How to train your gut for sportives

Teach your body to absorb fuel better before your sportive to have your best performance

Eat and train like you will on the day for your best sportive performance

Learning how to perfect your sportive nutrition is key to performing well and like all aspects of cycling performance, it all comes down to training. Getting out on the bike is about more than increasing endurance and strengthening your muscles – you also need to train your guts.


As a sports nutritionist, Emma Barraclough is keenly aware of the need to prepare the digestive system to properly deal with the fuel cyclists gulp down during events. Here are her tips on how to make the most of nutrition in training.

Related: Cycling nutrition – why carbs?

Breaking coffee stop rituals

While the importance of nutrition is drilled into those competing in high performance sport, the same isn’t necessarily true for sportive riders. Emma puts this down to a leisurely attitude towards fuelling in training, but whether you’re looking to hold a high average speed or just get through your first sportive, good nutrition is key to enjoyment and staving off the dreaded bonk.

“The messages around sports nutrition in the sportive market probably get watered down at bit because for most people, it’s a gradual progression,” says Barraclough. “You go from steady Sunday rides, maybe stopping for lunch or two or three coffees as you go, to doing 100 miles of much hillier terrain [during the sportive].”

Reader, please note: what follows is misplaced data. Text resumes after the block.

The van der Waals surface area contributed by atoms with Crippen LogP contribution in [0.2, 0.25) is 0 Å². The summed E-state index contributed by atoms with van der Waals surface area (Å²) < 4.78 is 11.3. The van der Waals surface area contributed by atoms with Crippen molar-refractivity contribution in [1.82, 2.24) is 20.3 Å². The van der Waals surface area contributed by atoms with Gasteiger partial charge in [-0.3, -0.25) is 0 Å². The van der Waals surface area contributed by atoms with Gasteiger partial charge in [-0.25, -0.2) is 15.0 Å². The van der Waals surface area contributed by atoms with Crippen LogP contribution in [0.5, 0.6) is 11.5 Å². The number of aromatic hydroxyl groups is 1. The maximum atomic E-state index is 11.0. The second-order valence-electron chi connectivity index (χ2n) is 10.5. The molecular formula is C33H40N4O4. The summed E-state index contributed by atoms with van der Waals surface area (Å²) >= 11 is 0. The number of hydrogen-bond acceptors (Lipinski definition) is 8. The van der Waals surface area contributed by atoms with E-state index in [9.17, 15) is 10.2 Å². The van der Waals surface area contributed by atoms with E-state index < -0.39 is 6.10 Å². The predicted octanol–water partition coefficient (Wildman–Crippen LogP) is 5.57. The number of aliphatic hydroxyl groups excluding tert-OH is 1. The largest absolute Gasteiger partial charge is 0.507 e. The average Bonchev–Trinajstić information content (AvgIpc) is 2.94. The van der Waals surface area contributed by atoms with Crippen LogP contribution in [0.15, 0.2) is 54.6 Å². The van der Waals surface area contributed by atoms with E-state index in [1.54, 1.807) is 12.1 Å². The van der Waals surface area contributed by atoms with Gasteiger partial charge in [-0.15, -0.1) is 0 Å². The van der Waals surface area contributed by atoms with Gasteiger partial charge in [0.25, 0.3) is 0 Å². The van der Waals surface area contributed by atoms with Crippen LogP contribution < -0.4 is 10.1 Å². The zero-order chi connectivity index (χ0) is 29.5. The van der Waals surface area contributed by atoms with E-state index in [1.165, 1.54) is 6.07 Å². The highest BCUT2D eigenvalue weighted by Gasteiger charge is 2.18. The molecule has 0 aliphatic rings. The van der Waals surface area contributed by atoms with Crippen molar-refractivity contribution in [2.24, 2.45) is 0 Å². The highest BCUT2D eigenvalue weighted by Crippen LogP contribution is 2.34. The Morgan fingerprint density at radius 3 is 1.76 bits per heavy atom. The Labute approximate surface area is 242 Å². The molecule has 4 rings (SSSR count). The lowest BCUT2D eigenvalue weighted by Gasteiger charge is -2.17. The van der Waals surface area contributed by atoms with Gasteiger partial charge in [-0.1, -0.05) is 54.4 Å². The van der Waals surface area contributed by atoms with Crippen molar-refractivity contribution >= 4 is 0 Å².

By suddenly jumping up to a longer ride – or one with fewer breaks, your fuelling needs can change completely and learning to manage this ahead of your sportive can make it more manageable, enjoyable and satisfying.

Training metabolic pathways

“You’ve got to do it in training. The whole premise of endurance training, ultimately, is to make more mitochondria within your muscle cells – the little bits that produce energy – but there’s a whole set of chemical pathways that go along with that. So if you’re not training with the amount of carbohydrate that you want to use during your race, then you won’t train those metabolic pathways either.”

This means it’s important to structure some training rides around how your fuelling is likely to be during your event – cutting out the leisurely coffee stops and slabs of cake unless you’re planning on slurping from a flask around the course.

It also highlights the need to train your body to deal with nutrition under the same intensity at which you’ll be riding your sportive – and it’s exactly what the pros do.

“That’s what you see in the higher-end elites. They’re doing the volume of endurance training that’ll be increasing the mitochondrial content of their muscles, but will be increasing their energy pathways as well to go along with that by consuming the amount of carbohydrate in training that they would be in the race.”

Employing the tactic of eating like an event on every single training ride would be a costly exercise, but Barraclough says a handful of rides like this could be enough to start seeing benefits from the process.

“You need to try and have at least three or four rides before your actual sportive, replicating in the sort of patterns you’ll do come the event and that is very much focusing on carbohydrates.”

So, train and eat like you’ll ride in your event and you’ll soon be on your way to your best sportive performance.


Emma Barraclough is the Senior Sports Nutritionist for Science in Sport (SiS)